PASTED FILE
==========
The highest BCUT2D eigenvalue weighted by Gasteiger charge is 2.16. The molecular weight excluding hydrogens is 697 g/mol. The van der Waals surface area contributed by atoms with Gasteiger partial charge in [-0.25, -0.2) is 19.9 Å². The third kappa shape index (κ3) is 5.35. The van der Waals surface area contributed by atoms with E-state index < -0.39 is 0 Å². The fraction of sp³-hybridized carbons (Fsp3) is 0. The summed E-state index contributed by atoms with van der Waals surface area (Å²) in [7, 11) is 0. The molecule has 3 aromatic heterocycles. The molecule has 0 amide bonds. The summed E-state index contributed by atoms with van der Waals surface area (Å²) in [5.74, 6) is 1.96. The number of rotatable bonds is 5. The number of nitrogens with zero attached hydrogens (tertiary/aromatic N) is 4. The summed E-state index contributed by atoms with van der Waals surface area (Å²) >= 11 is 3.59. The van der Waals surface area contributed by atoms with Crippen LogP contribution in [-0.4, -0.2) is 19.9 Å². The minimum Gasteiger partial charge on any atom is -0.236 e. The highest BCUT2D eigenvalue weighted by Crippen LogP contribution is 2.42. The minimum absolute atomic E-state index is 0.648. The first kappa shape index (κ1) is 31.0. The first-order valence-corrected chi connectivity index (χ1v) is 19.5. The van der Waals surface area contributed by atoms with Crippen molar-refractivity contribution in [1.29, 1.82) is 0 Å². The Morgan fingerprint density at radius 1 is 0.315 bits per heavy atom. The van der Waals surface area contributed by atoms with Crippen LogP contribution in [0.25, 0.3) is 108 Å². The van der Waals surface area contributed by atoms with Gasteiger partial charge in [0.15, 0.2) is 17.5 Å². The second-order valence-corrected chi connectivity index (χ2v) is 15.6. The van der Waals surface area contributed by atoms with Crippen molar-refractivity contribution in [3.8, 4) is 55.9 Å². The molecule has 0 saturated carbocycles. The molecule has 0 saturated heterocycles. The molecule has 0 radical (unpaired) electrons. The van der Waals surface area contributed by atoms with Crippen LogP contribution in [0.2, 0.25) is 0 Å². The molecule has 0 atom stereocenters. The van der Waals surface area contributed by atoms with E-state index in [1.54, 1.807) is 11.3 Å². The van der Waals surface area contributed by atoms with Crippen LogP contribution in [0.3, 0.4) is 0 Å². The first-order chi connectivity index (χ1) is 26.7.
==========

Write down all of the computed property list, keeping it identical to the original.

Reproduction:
The highest BCUT2D eigenvalue weighted by Gasteiger charge is 2.16. The molecular weight excluding hydrogens is 697 g/mol. The van der Waals surface area contributed by atoms with Gasteiger partial charge in [-0.25, -0.2) is 19.9 Å². The third kappa shape index (κ3) is 5.35. The van der Waals surface area contributed by atoms with E-state index < -0.39 is 0 Å². The fraction of sp³-hybridized carbons (Fsp3) is 0. The summed E-state index contributed by atoms with van der Waals surface area (Å²) in [7, 11) is 0. The molecule has 3 aromatic heterocycles. The molecule has 0 amide bonds. The summed E-state index contributed by atoms with van der Waals surface area (Å²) in [5.74, 6) is 1.96. The number of rotatable bonds is 5. The number of nitrogens with zero attached hydrogens (tertiary/aromatic N) is 4. The summed E-state index contributed by atoms with van der Waals surface area (Å²) >= 11 is 3.59. The van der Waals surface area contributed by atoms with Crippen LogP contribution in [-0.4, -0.2) is 19.9 Å². The minimum Gasteiger partial charge on any atom is -0.236 e. The highest BCUT2D eigenvalue weighted by Crippen LogP contribution is 2.42. The minimum absolute atomic E-state index is 0.648. The first kappa shape index (κ1) is 31.0. The first-order valence-corrected chi connectivity index (χ1v) is 19.5. The van der Waals surface area contributed by atoms with Crippen molar-refractivity contribution in [1.29, 1.82) is 0 Å². The Morgan fingerprint density at radius 1 is 0.315 bits per heavy atom. The van der Waals surface area contributed by atoms with Crippen LogP contribution in [0.25, 0.3) is 108 Å². The van der Waals surface area contributed by atoms with Gasteiger partial charge in [0.15, 0.2) is 17.5 Å². The second-order valence-corrected chi connectivity index (χ2v) is 15.6. The van der Waals surface area contributed by atoms with Crippen molar-refractivity contribution in [3.8, 4) is 55.9 Å². The molecule has 0 saturated carbocycles. The molecule has 0 saturated heterocycles. The molecule has 0 radical (unpaired) electrons. The van der Waals surface area contributed by atoms with Crippen LogP contribution in [0.2, 0.25) is 0 Å². The molecule has 0 atom stereocenters. The van der Waals surface area contributed by atoms with E-state index in [1.54, 1.807) is 11.3 Å². The van der Waals surface area contributed by atoms with Crippen LogP contribution in [0.3, 0.4) is 0 Å². The first-order chi connectivity index (χ1) is 26.7.